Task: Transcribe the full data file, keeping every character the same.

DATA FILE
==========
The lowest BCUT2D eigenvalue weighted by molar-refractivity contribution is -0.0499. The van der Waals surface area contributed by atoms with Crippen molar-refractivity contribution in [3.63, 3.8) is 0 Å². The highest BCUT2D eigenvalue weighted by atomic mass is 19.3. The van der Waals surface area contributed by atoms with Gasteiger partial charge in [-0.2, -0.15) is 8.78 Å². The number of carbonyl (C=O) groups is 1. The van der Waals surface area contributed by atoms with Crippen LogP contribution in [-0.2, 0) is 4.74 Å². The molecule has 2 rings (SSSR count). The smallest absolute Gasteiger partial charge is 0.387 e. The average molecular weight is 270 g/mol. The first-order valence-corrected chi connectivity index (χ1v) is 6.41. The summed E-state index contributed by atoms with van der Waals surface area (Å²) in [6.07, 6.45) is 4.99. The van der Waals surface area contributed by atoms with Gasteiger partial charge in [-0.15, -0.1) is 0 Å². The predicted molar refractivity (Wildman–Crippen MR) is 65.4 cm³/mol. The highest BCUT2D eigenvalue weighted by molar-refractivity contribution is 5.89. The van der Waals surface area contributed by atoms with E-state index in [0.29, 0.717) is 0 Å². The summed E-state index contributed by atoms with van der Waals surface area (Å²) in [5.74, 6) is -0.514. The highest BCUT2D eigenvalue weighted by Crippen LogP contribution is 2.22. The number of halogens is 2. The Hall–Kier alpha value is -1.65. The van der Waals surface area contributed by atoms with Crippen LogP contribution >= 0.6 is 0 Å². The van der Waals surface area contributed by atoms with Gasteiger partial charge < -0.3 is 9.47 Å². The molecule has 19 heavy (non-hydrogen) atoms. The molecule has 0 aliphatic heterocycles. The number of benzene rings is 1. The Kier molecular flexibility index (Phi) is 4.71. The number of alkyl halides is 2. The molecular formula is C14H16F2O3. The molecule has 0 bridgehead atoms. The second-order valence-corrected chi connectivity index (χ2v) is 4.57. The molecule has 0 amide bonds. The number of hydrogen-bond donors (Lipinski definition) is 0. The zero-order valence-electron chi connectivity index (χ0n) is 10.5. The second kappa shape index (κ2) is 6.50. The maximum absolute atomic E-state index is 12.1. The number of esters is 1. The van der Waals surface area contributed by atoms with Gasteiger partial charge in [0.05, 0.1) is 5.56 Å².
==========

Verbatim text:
The lowest BCUT2D eigenvalue weighted by molar-refractivity contribution is -0.0499. The van der Waals surface area contributed by atoms with Crippen molar-refractivity contribution in [3.63, 3.8) is 0 Å². The highest BCUT2D eigenvalue weighted by atomic mass is 19.3. The van der Waals surface area contributed by atoms with Gasteiger partial charge in [-0.2, -0.15) is 8.78 Å². The number of carbonyl (C=O) groups is 1. The van der Waals surface area contributed by atoms with Crippen LogP contribution in [-0.2, 0) is 4.74 Å². The molecule has 2 rings (SSSR count). The smallest absolute Gasteiger partial charge is 0.387 e. The average molecular weight is 270 g/mol. The first-order valence-corrected chi connectivity index (χ1v) is 6.41. The summed E-state index contributed by atoms with van der Waals surface area (Å²) in [6.07, 6.45) is 4.99. The van der Waals surface area contributed by atoms with Gasteiger partial charge in [-0.15, -0.1) is 0 Å². The predicted molar refractivity (Wildman–Crippen MR) is 65.4 cm³/mol. The highest BCUT2D eigenvalue weighted by molar-refractivity contribution is 5.89. The van der Waals surface area contributed by atoms with E-state index in [0.29, 0.717) is 0 Å². The summed E-state index contributed by atoms with van der Waals surface area (Å²) in [5.74, 6) is -0.514. The highest BCUT2D eigenvalue weighted by Crippen LogP contribution is 2.22. The number of halogens is 2. The Hall–Kier alpha value is -1.65. The van der Waals surface area contributed by atoms with Crippen LogP contribution >= 0.6 is 0 Å². The van der Waals surface area contributed by atoms with Gasteiger partial charge < -0.3 is 9.47 Å². The molecule has 19 heavy (non-hydrogen) atoms. The molecule has 0 aliphatic heterocycles. The number of benzene rings is 1. The Kier molecular flexibility index (Phi) is 4.71. The number of alkyl halides is 2. The molecular formula is C14H16F2O3. The molecule has 0 bridgehead atoms. The second-order valence-corrected chi connectivity index (χ2v) is 4.57. The molecule has 0 amide bonds. The number of hydrogen-bond donors (Lipinski definition) is 0. The zero-order valence-electron chi connectivity index (χ0n) is 10.5. The second kappa shape index (κ2) is 6.50. The maximum absolute atomic E-state index is 12.1. The number of esters is 1. The van der Waals surface area contributed by atoms with Gasteiger partial charge in [0.05, 0.1) is 5.56 Å².